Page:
WWII Women Who Worked and Returned to Homemaking Essay sample

Write my History essayAs the war stroke in 1941, a lot of men and some women were sent to the front line. People had no other choice but to protect themselves, and the US workforce quickly reduced by half. Most women faced the challenge of doing men’s work at home and in the workplace. For the first time in the 20th century, the country required a great help from women to operate industrial objects. The society once thought that only men were capable of working at plants, but the war changed trends in the workplace.
At first, many women were reluctant to leave their household duties and go to work. But soon more of them appeared in need of a job to raise children and run the household, and there was no other way out. Having joined the workforce, women found themselves doing double shifts, the first one in the industry and the last one at home. As women accustomed to factory work, they found it engaging as it gave them the opportunity to learn new skills and contribute to the society. The workplace granted women a strong sense of pride that they could hardly have experienced before. They performed men’s tasks no less efficient and combined work with family choirs.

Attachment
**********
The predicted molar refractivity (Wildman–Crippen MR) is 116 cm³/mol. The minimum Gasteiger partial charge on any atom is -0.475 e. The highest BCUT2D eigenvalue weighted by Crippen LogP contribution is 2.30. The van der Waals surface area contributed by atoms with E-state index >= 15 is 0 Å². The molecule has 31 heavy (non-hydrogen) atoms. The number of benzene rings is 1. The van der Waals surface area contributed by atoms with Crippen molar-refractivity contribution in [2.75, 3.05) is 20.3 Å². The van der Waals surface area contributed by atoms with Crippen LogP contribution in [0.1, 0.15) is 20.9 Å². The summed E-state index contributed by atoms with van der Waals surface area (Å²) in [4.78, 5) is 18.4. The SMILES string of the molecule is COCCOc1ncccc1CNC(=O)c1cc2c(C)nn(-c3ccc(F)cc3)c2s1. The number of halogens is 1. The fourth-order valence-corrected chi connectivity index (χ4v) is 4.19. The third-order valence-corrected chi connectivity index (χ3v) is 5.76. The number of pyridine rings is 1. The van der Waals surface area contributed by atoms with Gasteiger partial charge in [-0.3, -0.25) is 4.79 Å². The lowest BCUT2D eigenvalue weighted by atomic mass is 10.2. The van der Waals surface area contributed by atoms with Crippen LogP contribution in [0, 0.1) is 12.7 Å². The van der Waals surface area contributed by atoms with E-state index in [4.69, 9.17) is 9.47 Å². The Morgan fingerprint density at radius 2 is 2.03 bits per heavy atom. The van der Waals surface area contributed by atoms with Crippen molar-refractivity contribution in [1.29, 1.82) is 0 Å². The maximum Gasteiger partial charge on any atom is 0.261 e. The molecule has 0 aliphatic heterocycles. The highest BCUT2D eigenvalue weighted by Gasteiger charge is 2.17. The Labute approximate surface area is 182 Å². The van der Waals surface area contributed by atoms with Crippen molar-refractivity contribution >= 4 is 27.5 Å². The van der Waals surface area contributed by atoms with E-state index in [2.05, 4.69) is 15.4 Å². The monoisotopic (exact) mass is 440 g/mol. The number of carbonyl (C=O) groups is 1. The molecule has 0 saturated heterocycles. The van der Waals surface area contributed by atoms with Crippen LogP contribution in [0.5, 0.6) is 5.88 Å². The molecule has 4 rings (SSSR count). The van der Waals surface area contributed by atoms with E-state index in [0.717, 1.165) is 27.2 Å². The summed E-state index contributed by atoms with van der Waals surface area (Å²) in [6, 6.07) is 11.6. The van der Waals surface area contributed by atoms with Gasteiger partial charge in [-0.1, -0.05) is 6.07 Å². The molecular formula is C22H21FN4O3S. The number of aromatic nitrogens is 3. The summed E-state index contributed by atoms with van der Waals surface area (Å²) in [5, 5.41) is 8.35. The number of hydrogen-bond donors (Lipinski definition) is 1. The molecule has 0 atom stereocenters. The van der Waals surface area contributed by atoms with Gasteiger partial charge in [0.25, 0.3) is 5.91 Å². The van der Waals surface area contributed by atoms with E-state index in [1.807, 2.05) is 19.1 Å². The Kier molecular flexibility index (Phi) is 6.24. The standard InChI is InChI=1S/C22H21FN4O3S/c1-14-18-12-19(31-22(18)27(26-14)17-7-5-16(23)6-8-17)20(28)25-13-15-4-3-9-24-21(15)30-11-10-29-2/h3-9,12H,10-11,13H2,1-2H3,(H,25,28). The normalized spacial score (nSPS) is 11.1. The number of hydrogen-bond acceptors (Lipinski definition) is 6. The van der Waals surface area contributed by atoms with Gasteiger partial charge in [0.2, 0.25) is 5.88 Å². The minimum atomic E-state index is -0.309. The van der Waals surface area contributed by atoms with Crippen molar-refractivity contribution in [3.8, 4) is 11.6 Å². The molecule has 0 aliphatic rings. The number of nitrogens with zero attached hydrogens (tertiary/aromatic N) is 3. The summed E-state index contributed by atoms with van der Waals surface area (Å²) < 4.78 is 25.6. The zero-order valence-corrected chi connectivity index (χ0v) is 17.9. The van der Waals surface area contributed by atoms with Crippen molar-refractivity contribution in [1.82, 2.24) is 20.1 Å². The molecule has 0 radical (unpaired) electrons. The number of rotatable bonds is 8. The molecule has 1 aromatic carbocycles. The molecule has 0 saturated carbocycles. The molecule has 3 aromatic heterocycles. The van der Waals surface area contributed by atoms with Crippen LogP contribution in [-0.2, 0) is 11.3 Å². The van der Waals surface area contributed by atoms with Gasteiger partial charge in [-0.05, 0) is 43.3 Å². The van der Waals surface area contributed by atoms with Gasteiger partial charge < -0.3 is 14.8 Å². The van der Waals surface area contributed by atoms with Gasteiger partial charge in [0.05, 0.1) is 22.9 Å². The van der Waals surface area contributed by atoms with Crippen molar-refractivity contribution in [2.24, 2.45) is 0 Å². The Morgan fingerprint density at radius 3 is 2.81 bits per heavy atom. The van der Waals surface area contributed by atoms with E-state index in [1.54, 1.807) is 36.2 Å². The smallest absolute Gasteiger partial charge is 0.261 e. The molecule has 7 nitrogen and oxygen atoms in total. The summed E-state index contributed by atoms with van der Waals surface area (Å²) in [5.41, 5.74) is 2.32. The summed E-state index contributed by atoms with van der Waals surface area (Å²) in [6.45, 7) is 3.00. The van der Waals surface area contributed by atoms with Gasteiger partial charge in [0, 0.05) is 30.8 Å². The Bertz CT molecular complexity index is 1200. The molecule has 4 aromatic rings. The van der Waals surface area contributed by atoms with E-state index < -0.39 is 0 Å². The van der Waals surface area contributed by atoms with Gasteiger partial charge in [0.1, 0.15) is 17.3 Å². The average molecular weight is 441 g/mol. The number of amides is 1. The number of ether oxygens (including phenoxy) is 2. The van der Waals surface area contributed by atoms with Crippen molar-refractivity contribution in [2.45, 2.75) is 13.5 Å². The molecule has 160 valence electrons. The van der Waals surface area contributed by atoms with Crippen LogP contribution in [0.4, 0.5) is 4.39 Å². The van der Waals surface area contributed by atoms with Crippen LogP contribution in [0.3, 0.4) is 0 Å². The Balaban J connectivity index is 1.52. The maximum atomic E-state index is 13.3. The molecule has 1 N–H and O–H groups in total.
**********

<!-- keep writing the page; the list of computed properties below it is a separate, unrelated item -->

Once the war was over, many women returned to homemaking, but a great part of them remained in the workforce. From this point, few people could disrespect a woman for not being at home with kids, not cooking a dinner for her family. Gender stereotypes reduced after the war took men away, and more women developed the idea that having a job is yet another essential thing in life.